States will be forced to make difficult choices regarding what services they can deliver and what populations they will be able to serve, placing increased pressures on state budgets. Crucial programs that allow seniors to age at home rather than receiving care in institutional settings are at risk.

This latest replacement proposal does not come close to the improved coverage and affordability offered through the ACA for older adults. The plan will increase the cost of care and limit access to health care for older adults, especially low-to-middle income older adults. Specifically, the plan decreases tax credits, reintroduces high-risk pools for the most sick, and increases the availability of health savings accounts that provide little benefit for low to middle income consumers.

Justice in Aging has developed a new fact sheet showing how cuts to Medicaid through capped Medicaid funding would hurt older adults. For more detailed information on how capped funding would impact older adults, see our issue brief.

Fighting Improper Billing of Dual Eligibles: New Strategies

By | ISSUE BRIEF, REPORTS | No Comments

Doctors, hospitals, and other providers often bill dual eligible Medicare beneficiaries and Qualified Medicare Beneficiaries (“QMBs”) for services that should be covered under Medicare or Medicaid. This practice of improper billing is illegal and can cause low-income beneficiaries to go into debt, skip needed medical care, or end up without sufficient funds to pay for necessities like food and rent.

Justice in Aging has created several new resources that advocates can use to stop providers from billing their clients improperly. Today we’re releasing all of our improper billing resources together as a toolkit on our website. In the Improper Billing Toolkit, you’ll find a new issue brief including a chart of improper billing regulations organized by state, several model provider letter templates, including California-specific letters, all of the trainings we have presented on the topic, as well as resources from CMS on improper billing.

Improper billing of QMBs has been a persistent problem across the country that Justice in Aging and other advocates have been working to stop. We’ve worked with CMS to improve its provider education efforts and internal processes, and provided advocates with previous trainings and resources. We’ve made progress but more remains to be done.

That’s why we created this robust toolkit for you to use to help your clients and to share broadly with other advocates.

Medicaid Funding Caps Would Harm Older Americans

By | Health Care, ISSUE BRIEF, Medicaid, REPORTS | No Comments

Recent months have seen increased discussion of proposals to cap federal Medicaid spending. Under these proposals, the federal government would provide limited funding through either block grants or per capita payments to states, and states would have broad discretion to set their own Medicaid standards.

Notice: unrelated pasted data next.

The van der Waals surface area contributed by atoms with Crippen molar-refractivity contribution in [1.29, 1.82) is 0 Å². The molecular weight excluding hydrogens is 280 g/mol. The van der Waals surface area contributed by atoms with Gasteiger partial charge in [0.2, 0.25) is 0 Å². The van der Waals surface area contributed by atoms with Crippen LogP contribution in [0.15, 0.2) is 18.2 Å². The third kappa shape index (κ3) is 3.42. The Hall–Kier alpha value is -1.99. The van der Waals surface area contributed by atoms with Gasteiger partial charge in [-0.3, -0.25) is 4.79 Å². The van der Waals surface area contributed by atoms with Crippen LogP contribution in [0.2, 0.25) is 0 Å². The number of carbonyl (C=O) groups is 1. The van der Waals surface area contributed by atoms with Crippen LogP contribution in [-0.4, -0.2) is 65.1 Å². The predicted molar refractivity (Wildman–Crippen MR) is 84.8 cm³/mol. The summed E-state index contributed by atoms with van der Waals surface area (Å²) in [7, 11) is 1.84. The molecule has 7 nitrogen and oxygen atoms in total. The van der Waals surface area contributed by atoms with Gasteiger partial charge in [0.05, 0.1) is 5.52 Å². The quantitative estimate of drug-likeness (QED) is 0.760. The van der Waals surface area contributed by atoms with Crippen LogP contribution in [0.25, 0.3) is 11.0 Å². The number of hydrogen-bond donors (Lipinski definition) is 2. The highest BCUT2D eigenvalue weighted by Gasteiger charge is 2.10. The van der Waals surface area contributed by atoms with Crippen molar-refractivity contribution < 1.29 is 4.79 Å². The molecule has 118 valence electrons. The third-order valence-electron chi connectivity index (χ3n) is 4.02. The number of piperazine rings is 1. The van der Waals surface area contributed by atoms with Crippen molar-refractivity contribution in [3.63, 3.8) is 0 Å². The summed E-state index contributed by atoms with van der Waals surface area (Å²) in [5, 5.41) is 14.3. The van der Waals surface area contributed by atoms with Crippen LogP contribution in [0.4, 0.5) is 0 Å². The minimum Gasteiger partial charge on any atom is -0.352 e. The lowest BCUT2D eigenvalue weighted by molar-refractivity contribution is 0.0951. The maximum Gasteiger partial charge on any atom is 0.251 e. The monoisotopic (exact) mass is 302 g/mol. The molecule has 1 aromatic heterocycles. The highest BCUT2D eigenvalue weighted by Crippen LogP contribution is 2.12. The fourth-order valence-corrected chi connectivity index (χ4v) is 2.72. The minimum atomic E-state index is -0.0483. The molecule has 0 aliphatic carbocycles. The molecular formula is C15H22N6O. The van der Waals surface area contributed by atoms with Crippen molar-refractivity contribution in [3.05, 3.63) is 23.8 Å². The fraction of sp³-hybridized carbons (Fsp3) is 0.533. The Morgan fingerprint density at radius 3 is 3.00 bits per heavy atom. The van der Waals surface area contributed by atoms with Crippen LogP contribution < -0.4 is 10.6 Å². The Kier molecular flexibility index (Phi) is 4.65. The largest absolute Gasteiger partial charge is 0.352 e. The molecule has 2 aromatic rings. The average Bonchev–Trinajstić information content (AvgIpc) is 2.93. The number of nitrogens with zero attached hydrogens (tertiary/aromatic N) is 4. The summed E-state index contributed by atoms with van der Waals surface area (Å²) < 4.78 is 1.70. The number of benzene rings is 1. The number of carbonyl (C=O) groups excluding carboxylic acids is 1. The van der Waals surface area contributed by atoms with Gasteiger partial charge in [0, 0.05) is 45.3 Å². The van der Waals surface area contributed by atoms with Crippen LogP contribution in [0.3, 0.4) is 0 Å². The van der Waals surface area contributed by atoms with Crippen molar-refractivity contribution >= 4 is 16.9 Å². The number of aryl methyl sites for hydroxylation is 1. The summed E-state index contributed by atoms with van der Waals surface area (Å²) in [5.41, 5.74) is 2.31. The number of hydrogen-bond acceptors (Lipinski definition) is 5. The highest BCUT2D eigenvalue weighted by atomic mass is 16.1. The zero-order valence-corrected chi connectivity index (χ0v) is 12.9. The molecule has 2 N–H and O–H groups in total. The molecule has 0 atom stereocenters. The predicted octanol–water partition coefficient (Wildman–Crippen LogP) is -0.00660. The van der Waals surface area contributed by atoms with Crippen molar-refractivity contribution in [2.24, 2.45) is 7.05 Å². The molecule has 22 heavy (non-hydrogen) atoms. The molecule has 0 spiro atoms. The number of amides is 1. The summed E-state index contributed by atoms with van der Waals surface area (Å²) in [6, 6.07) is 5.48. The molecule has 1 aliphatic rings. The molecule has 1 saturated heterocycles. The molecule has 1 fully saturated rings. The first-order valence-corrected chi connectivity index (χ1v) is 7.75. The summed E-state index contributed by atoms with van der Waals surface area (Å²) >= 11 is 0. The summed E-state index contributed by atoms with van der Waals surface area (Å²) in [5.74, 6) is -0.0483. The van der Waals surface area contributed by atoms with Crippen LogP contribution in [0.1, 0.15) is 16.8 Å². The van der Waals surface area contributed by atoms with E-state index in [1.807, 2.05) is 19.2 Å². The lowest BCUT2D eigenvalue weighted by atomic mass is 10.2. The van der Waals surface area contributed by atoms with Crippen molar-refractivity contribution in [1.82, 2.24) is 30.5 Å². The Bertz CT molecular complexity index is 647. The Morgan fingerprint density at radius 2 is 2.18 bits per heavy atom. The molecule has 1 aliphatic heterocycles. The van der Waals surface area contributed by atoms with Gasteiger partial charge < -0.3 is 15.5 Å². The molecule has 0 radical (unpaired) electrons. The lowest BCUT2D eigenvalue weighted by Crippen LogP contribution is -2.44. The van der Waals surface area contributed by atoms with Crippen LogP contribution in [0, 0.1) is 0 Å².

A new issue brief from Justice in Aging explains how these proposals would harm older Americans. The caps would result in a dramatic reduction in federal funding for Medicaid, and these crippling cuts would be exacerbated by the loss of longstanding federal protections. Potential consequences include loss of services, cutbacks in eligibility, unaffordable health care costs, and diminished quality of care.

The issue brief provides careful analysis of both the “cap” proposals and the protections of existing Medicaid law. Many of the proposals tout the “flexibility” of giving almost complete discretion to states. As the issue brief highlights, however, consumer protections in current Medicaid law are vital to older Americans’ health and financial security.

Section 1557: Strengthening Civil Rights Protections in Health Care

By | Affordable Care Act, Health Care, ISSUE BRIEF, REPORTS | No Comments

So many health care protections are at risk in the months ahead, including Section 1557, the provision in the Affordable Care Act (ACA) that specifically applies civil rights protections to health care settings.

This ACA provision has already been targeted, as a nationwide preliminary injunction issued on December 31 by a Federal District Court in Texas prohibits the Department of Health and Human Services (HHS) from enforcing the provisions in the implementing regulations that pertain to transgender discrimination and discrimination based on termination of pregnancy. The temporary order leaves the rest of Section 1557 intact, although some in the new administration and the new Congress would like to go further, seeking to repeal Section 1557 as part of a broader ACA repeal effort.

Justice in Aging has prepared a brief summary of the extent to which the injunction is likely to impact programs that affect older adults.

Justice in Aging also created an issue brief that discusses how Section 1557 and the HHS implementing regulations affect programs that serve older adults. The brief looks at discrimination protections around language access for beneficiaries with limited English proficiency, sex and gender discrimination, disability discrimination and discrimination based on age and race, with examples of how those provisions could play out for older adults using the Medicare or Medicaid benefit.

Why the Recently-Revised Nursing Home Regulations are Vital for Nursing Home Residents

By | FACT SHEET, REPORTS | No Comments

Consumer protection is a critical part of federal oversight for nursing facilities. The federal government issued revised nursing facility regulations in September, and most provisions became effective on November 28. The regulations are the product of over four years of work by the Centers for Medicare & Medicaid Services, including significant modifications in response to public comments received in mid-2015.

The new fact sheet, Why the Recently-Revised Nursing Home Regulations are Vital for Nursing Home Residents, provides a quick overview of some of the important new provisions, so that stakeholders and policymakers can better understand the revised regulations’ important role in improving nursing facility care. The revised regulations provide many benefits to nursing facility residents, including an increased focus on addressing a resident’s needs and preferences.

This fact sheet was developed by Justice in Aging in partnership with The National Consumer Voice for Quality Long-Term Care.